Monsters & Mommis is a five-week miniseries celebrating queer horror. It’s Halloween month, so let’s plan our costumes, get slutty, and, of course, watch some scary movies. This week, Juliana Rojas and Marco Dutra’s Good Manners (2017) starring Isabél Zuaa and Marjorie Estiano.
Two years ago, I slipped an oval of estrogen under my tongue for the third time. I felt the transformation within me, my veins coursing with placebo. I knew there wouldn’t be any effects for weeks, if not months, but change was coming. I could literally taste it.
Two days later, I dressed up for Halloween. I went with my girlfriend and some friends to a queer dance party and drank too much in the most pleasant of ways. The next day I posted pictures from the evening. It was my first time posting pictures in six months, my online coming out.
Four weeks later, I decided that I was never going to have biological children.
Before my parents had even accepted the reality of my transition, they begged me to freeze my sperm. I’d been out to them for less than a month, on hormones for a couple of weeks, and having children was not at the forefront of my concerns. I silenced them with my current understanding. If I ever wanted children, or was about to have surgery and thought I might want children, I could go off estrogen for a couple weeks without a problem.
During my one-month check-in my doctor explained that it wouldn’t be so easy. I’d have to go off hormones for months to ensure healthy sperm and the effects of the resurgence of testosterone might be traumatic. She highly recommended if I wanted biological children that I stop my new treatment for a month, and freeze my sperm now.
I wasn’t sure if I wanted children at all, let alone biological ones. But I also didn’t want to have to make this decision at 23 in the middle of the most dramatic period of my life.
Besides my reluctance to stop HRT, I simply couldn’t afford to freeze my sperm. I knew my parents would offer to help, but I didn’t want them involved in my choice to someday have or not have children. The decision became clear. I would never have biological children. I would never see my cute baby pictures and my girlfriend’s cute baby pictures in a single face. I would never have the ease of family building bestowed upon so many straight cis couples.
I spent the next several weeks crying on the subway whenever I saw a child. I cried because I was suddenly full of estrogen. I cried because I’d said goodbye to a certain type of family. I cried because my actual desire was never even available to me. It wasn’t about lost sperm. It was about a phantom uterus that lived only in my dreams.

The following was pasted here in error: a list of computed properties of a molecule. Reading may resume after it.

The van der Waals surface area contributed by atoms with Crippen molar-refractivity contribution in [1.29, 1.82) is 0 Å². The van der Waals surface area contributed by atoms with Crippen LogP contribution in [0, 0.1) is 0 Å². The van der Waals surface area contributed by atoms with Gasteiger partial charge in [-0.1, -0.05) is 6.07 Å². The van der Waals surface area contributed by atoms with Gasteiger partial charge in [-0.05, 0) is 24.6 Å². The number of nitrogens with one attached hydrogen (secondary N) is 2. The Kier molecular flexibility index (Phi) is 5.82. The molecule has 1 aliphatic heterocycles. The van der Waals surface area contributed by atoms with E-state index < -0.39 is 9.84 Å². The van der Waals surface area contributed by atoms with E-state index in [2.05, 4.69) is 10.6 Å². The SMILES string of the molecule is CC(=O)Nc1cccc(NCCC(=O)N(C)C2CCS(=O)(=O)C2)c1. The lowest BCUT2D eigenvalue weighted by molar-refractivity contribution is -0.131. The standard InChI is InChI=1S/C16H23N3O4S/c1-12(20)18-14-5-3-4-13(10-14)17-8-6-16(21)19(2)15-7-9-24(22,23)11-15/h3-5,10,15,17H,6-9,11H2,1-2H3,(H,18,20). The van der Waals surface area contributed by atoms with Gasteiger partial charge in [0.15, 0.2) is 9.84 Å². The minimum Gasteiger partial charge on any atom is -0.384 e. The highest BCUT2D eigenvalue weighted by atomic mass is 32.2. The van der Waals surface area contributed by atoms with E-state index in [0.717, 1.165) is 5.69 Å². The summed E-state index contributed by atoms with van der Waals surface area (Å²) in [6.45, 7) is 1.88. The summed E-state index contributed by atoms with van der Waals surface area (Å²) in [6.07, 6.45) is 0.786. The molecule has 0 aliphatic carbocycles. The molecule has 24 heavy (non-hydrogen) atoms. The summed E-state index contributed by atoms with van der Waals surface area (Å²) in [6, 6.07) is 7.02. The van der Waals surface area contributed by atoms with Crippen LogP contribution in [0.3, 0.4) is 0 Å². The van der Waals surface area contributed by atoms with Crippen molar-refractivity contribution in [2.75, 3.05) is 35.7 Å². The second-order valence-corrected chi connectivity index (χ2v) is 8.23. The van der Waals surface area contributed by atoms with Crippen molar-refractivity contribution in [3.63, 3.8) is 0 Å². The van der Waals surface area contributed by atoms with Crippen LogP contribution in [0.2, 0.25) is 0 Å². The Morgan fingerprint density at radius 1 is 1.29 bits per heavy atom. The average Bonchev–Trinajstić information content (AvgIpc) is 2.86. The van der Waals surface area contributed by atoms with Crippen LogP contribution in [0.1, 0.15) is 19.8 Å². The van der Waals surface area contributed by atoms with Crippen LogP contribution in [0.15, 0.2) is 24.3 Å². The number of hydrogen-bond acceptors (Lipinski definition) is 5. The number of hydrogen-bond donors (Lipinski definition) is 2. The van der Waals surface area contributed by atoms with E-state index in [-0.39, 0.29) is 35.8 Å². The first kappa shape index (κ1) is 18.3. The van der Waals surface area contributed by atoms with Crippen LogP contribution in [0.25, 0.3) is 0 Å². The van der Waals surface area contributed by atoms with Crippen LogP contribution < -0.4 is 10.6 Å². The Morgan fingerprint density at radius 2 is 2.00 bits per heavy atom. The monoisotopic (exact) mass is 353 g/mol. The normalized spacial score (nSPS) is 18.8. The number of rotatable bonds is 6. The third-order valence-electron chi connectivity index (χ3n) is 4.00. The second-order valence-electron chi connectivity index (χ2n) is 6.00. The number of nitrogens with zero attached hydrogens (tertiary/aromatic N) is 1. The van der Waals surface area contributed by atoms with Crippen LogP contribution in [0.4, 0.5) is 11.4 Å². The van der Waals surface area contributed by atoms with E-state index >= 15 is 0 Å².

Good Manners is a lesbian werewolf fairy tale horror movie musical and it has as many thematic threads as it does genres. It’s about race and class divides in Brazil. And it’s about queer motherhood.
There’s something supernatural and vulnerable about motherhood that’s made it a tenant of horror cinema. Films like Rosemary’s Baby, The Fly, Prevenge, and, in a more abstract sense, Alien use pregnancy itself as a source of terror. Women lose control of the self, sharing their bodies with something less than human.
Then there is a whole separate group of horror movies about parenting. The Babadook, Bunny Lake is Missing, Goodnight Mommy, and The Others all explore a feeling of feminine inadequacy, a fear of failing one’s child either out of neglect or hatred. Literally or metaphorically, these mothers must confront the lack of a maternal instinct.
All these films have heterosexual protagonists, but Good Manners isn’t the first film to shift the narrative to a queer mother. Stewart Thorndike’s 2014 film Lyle starring Gaby Hoffman and Ingrid Jungermann is a queer take on Rosemary’s Baby. It’s an effective and frightening film, but ingrained in its conceit is a commitment to normative structures. The film asks whether the tale of a pregnant woman unable to trust her partner is changed when the partner shifts from man to butch woman. It’s certainly a queer film, but the alignment with Hoffmann’s character, the half of the couple that’s carrying the baby, makes it very similar to the heterosexual films listed above. In a sense, that’s the entire point.
Good Manners, however, is exploring something uniquely queer. Part of the reason it’s such an overwhelming and complex film is because its queerness forces it to embody both the body horror of pregnancy and the fear of parental failure, while also including the distrust of adoption found in something like The Omen and the rejection of an other found in works like Frankenstein and Freaks.
If the idea of having children as queer women is a fraught and complicated topic, Good Manners opens itself up to the mess, the devastating, beautiful mess.
Good Manners begins with a pregnant woman making a mistake. Ana double-booked nanny interviews and she asks Clara to wait. The prospective mother and prospective nanny are opposite people. Ana is loud, Clara is quiet. Ana is white, Clara is black. Ana is high femme, Clara is not. Ana has an air of entitlement, Clara is just trying to make ends meet.
The first nanny Ana meets with has far more experience. She explains to Ana her exact method for childrearing. And then she mentions a desire to speak to Ana’s husband. This nanny is used to a heteronormative household, where mothers and fathers act according to society’s rules. The 29-year-old queer and single Ana knows this won’t work.